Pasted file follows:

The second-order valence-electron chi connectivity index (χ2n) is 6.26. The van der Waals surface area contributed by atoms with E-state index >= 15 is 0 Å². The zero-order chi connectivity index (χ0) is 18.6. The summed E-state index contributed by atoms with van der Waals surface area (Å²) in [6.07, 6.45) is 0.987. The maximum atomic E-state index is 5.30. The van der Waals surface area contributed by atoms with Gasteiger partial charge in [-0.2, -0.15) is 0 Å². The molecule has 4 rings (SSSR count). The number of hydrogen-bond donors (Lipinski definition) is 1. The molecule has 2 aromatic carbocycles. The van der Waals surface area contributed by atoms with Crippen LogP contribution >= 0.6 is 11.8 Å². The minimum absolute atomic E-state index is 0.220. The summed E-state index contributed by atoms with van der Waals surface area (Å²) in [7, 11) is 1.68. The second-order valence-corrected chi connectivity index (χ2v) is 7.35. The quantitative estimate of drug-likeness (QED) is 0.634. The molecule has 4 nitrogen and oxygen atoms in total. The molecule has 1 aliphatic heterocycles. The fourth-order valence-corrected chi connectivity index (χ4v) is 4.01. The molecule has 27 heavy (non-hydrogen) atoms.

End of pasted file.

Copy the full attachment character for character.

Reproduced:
The second-order valence-electron chi connectivity index (χ2n) is 6.26. The van der Waals surface area contributed by atoms with E-state index >= 15 is 0 Å². The zero-order chi connectivity index (χ0) is 18.6. The summed E-state index contributed by atoms with van der Waals surface area (Å²) in [6.07, 6.45) is 0.987. The maximum atomic E-state index is 5.30. The van der Waals surface area contributed by atoms with Gasteiger partial charge in [-0.2, -0.15) is 0 Å². The molecule has 4 rings (SSSR count). The number of hydrogen-bond donors (Lipinski definition) is 1. The molecule has 2 aromatic carbocycles. The van der Waals surface area contributed by atoms with Crippen LogP contribution >= 0.6 is 11.8 Å². The minimum absolute atomic E-state index is 0.220. The summed E-state index contributed by atoms with van der Waals surface area (Å²) in [7, 11) is 1.68. The second-order valence-corrected chi connectivity index (χ2v) is 7.35. The quantitative estimate of drug-likeness (QED) is 0.634. The molecule has 4 nitrogen and oxygen atoms in total. The molecule has 1 aliphatic heterocycles. The fourth-order valence-corrected chi connectivity index (χ4v) is 4.01. The molecule has 27 heavy (non-hydrogen) atoms.